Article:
Israelis, Take Heed: To Remember Is Not to Own

When I visited Saatz, not for a moment did I have the feeling that the place belongs to me or to my people because of the memories.

Gideon Levy
Gideon Levy
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Gideon Levy
Gideon Levy

When I arrived last week in the town where my father was born, in the Sudeten region of the Czech Republic, I shivered. When I saw the sign at the entrance to the town I even thought of getting out of the car and kissing the ground. The hours I spent later in the town, whose name accompanied my childhood as a dull echo, caused emotional turmoil. Suddenly I discovered that some of my roots are there, in the remote town in Bohemia, on the German border. Here my father was born and his personality was shaped.

After the article I published about my visit ("A stranger in an ancestral home," Haaretz, June 21 ) Prof. Shlomo Avineri sent me a nice poem he wrote the day after his visit to his home town in Silesia, the only poem he has ever written ("A Jewish Polish Boy" ). I think that we experienced a similar emotional roller coaster, although Avineri was born there and I was already born here, in Israel.

My connection to the stones in Saatz turned out to be far deeper and more meaningful than my connection to the stones in Hebron, Nablus or even the stones of the Western Wall. Although in 1967, when I first visited those places as a young boy, I was quite excited, at the time I was still a product of the heady and deceptive national religious orgy that swept up almost everyone at the time.

I soon discovered that my connection to those places is weak. The Tomb of the Patriarchs, Rachel's Tomb, and even the Western Wall are for me, and for many other secular Israelis, historical sites, or perhaps ritual sites, with which we have only a slight connection. Turning them into symbols of the Israeli occupation, with all its ugly manifestations, has made visits to them even more repugnant. How many Israelis have bothered over the years to visit the Tomb of the Patriarchs or Rachel's Tomb, even when things were still quiet there? And how many secular Israelis bother to visit the Western Wall nowadays? A Czech town, which was formerly a German town, where my father was born and grew up, is far more meaningful to me today than the biblical cities where my forefathers were born and grew up, according to tradition. If there are any "holy" places at all, to me Saatz is holier than Bethlehem, the Sudeten region is holier than the Benjamin region.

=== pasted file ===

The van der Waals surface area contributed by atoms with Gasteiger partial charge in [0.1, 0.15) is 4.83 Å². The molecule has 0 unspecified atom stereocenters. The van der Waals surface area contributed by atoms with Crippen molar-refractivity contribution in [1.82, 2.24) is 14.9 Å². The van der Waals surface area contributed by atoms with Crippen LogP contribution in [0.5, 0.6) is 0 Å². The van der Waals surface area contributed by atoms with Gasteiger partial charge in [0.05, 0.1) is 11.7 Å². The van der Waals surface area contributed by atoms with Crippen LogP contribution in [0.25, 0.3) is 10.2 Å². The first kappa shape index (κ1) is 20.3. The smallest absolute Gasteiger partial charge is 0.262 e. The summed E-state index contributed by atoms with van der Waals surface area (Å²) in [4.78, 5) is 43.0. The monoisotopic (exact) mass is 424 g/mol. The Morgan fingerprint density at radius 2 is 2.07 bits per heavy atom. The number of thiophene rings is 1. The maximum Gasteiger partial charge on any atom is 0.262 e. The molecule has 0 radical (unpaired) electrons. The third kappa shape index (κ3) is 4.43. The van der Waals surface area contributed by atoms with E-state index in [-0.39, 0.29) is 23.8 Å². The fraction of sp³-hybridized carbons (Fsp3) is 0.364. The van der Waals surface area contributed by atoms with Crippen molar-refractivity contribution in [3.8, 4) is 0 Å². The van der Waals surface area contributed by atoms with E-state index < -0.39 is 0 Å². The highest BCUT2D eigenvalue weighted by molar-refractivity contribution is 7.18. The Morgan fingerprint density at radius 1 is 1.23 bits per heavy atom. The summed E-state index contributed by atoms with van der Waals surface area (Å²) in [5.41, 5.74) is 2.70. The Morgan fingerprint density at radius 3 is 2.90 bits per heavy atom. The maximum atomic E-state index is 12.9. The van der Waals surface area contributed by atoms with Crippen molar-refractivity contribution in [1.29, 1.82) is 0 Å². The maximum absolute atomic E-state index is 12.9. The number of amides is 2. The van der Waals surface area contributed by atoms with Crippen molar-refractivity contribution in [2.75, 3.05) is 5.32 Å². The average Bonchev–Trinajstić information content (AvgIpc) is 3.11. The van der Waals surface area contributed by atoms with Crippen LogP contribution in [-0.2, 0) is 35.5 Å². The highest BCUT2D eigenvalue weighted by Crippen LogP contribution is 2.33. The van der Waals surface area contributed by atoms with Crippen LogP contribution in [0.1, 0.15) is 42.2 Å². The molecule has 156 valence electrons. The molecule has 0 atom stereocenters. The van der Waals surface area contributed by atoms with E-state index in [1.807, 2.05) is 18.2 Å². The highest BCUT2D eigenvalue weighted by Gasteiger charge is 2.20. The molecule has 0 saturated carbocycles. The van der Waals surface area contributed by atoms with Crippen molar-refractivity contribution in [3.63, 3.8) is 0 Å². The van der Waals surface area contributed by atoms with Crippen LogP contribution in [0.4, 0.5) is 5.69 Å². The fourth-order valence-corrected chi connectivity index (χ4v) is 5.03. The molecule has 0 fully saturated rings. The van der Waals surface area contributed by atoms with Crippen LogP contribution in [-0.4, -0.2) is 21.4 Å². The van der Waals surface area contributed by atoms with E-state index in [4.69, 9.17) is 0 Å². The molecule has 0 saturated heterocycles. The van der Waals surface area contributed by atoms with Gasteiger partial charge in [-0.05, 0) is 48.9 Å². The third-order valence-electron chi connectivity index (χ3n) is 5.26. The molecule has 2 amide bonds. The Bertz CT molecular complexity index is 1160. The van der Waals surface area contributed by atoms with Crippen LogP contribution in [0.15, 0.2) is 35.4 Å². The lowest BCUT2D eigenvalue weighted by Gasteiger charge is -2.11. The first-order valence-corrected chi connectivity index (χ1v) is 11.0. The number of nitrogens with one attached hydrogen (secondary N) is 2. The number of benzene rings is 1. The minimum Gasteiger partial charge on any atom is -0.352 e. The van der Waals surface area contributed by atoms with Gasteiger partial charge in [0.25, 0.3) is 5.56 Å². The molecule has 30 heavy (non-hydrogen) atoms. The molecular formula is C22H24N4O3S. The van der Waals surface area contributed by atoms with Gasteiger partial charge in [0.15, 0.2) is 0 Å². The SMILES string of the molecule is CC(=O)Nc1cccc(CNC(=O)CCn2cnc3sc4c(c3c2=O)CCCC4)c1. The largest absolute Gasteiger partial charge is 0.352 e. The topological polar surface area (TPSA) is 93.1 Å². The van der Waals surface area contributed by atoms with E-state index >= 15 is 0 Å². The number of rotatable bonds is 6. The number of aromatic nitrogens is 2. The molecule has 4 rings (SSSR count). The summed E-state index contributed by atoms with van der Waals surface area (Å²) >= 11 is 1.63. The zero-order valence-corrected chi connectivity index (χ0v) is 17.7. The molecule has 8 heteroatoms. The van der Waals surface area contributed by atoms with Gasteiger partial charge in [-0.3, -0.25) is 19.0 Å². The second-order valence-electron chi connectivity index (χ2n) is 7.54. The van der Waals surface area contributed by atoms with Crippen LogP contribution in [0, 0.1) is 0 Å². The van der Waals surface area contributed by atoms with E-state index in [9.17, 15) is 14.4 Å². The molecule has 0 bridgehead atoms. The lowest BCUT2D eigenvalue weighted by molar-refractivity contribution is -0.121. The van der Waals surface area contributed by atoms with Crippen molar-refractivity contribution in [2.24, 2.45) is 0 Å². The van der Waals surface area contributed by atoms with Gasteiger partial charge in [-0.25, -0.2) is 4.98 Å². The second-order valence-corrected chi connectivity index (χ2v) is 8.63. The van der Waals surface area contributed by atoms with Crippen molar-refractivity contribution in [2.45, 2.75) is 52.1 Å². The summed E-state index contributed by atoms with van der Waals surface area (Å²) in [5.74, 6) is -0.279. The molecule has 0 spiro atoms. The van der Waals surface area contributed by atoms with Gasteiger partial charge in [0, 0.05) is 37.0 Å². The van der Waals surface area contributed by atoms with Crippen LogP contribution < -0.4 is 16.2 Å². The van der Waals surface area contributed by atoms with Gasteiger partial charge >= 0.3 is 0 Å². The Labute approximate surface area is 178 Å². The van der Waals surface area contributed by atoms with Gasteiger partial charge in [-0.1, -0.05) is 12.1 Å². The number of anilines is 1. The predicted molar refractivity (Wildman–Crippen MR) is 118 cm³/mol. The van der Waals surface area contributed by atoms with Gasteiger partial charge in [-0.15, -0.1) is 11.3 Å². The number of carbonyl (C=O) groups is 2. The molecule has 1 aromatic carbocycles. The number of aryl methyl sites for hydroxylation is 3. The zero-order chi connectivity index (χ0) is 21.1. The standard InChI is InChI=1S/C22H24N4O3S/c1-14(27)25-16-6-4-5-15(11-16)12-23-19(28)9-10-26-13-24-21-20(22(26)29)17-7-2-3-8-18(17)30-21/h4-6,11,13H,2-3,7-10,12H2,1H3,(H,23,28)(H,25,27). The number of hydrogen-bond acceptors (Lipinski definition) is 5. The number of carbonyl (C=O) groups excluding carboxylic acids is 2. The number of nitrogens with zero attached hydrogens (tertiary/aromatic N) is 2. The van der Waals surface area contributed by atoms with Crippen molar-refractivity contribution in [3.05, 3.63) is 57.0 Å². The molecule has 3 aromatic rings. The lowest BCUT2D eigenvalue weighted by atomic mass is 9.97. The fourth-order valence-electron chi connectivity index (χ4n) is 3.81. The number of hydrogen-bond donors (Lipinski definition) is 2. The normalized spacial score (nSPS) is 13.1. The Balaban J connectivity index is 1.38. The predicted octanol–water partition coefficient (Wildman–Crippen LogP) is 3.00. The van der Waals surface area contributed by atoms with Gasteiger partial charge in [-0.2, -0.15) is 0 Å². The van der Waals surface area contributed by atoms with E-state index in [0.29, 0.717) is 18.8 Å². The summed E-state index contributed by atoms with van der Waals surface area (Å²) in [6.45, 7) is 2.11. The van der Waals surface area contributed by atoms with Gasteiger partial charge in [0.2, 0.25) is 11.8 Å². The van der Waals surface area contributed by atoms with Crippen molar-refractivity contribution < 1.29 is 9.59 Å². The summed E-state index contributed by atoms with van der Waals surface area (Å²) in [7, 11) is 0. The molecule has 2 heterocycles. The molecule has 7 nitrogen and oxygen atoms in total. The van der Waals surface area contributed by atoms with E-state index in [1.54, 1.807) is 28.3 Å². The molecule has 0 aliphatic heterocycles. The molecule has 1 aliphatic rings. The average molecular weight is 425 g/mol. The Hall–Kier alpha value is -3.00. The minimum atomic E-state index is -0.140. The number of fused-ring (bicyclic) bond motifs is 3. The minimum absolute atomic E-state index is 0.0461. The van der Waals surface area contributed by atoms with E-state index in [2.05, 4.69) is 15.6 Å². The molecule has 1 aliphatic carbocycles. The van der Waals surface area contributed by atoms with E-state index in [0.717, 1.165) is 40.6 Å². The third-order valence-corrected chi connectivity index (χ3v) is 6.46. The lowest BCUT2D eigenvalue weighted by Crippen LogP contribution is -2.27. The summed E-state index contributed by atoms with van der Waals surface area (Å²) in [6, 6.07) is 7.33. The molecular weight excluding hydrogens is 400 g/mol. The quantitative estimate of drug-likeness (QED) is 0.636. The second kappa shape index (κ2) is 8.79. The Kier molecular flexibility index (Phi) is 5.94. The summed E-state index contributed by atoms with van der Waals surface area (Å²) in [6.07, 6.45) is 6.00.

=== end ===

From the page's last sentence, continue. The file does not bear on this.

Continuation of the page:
Of course that is not the case for many other Israelis. For the national religious community, even the Casbah in Nablus is a holy place, as is the land of the caves in the south Hebron hills. They have a right to feel that way; nobody doubts the power and authenticity of their feelings. But what is the connection between the sanctity of the site in their eyes and sovereignty over it, between the sense of belonging based on distant historical memories, and ownership of it? There are many lovers of the land, both Palestinian and Israeli, there's no point in examining who loves it more. There are also many who sanctify it, both Jews and Muslims. But what is the connection between all that and the national and territorial conflict between Israel and Palestine?

When I visited Saatz, not for a moment did I have the feeling that the place belongs to me or to my people because of the memories. At most, I may have a certain right to the house that remained behind, just as the Palestinian refugee has a certain right to the house that remained behind. When tens of thousands of Bratslav Hasidim every year throng to the place that is sacred to them, the grave of Rabbi Nachman, nobody thinks of demanding sovereignty over Uman from the Ukrainian government. Holiness, memories, and even the Bible have no connection to political rights. Those rights must stem only from the principles of law and justice, not from the stories of the Bible or the Talmud.

Israelis have a right to their land of course, by dint of the sovereignty of a state that has been recognized by most of the countries in the world. Palestinians also have a right to the land of course, by dint of living in it for generations, and that too must be honored - in two states, or in one. For me Saatz is a realm of memories and roots, just as Beit El or Kiryat Arba is a realm for which a (small ) percentage of Israelis yearn. Those feelings must be set aside: They are unrelated to justice.

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